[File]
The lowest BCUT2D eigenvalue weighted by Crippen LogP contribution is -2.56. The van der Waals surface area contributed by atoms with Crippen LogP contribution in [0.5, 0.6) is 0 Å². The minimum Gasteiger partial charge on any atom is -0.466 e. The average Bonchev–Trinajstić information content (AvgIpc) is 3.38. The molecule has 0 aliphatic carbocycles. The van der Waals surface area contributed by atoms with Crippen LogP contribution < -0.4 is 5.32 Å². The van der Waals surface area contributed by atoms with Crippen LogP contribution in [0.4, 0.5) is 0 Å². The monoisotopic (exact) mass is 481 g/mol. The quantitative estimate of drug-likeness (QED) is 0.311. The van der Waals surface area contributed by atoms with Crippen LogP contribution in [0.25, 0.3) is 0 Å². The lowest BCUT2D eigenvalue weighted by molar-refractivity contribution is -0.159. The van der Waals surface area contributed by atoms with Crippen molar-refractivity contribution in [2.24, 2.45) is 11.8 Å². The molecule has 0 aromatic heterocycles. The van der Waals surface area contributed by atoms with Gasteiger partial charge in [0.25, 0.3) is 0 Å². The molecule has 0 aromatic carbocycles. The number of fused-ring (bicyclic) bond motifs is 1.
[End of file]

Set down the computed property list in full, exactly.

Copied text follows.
The lowest BCUT2D eigenvalue weighted by Crippen LogP contribution is -2.56. The van der Waals surface area contributed by atoms with Crippen LogP contribution in [0.5, 0.6) is 0 Å². The minimum Gasteiger partial charge on any atom is -0.466 e. The average Bonchev–Trinajstić information content (AvgIpc) is 3.38. The molecule has 0 aliphatic carbocycles. The van der Waals surface area contributed by atoms with Crippen LogP contribution < -0.4 is 5.32 Å². The van der Waals surface area contributed by atoms with Crippen LogP contribution in [0.4, 0.5) is 0 Å². The monoisotopic (exact) mass is 481 g/mol. The quantitative estimate of drug-likeness (QED) is 0.311. The van der Waals surface area contributed by atoms with Crippen LogP contribution in [0.25, 0.3) is 0 Å². The lowest BCUT2D eigenvalue weighted by molar-refractivity contribution is -0.159. The van der Waals surface area contributed by atoms with Crippen molar-refractivity contribution in [2.24, 2.45) is 11.8 Å². The molecule has 0 aromatic heterocycles. The van der Waals surface area contributed by atoms with Gasteiger partial charge in [0.25, 0.3) is 0 Å². The molecule has 0 aromatic carbocycles. The number of fused-ring (bicyclic) bond motifs is 1.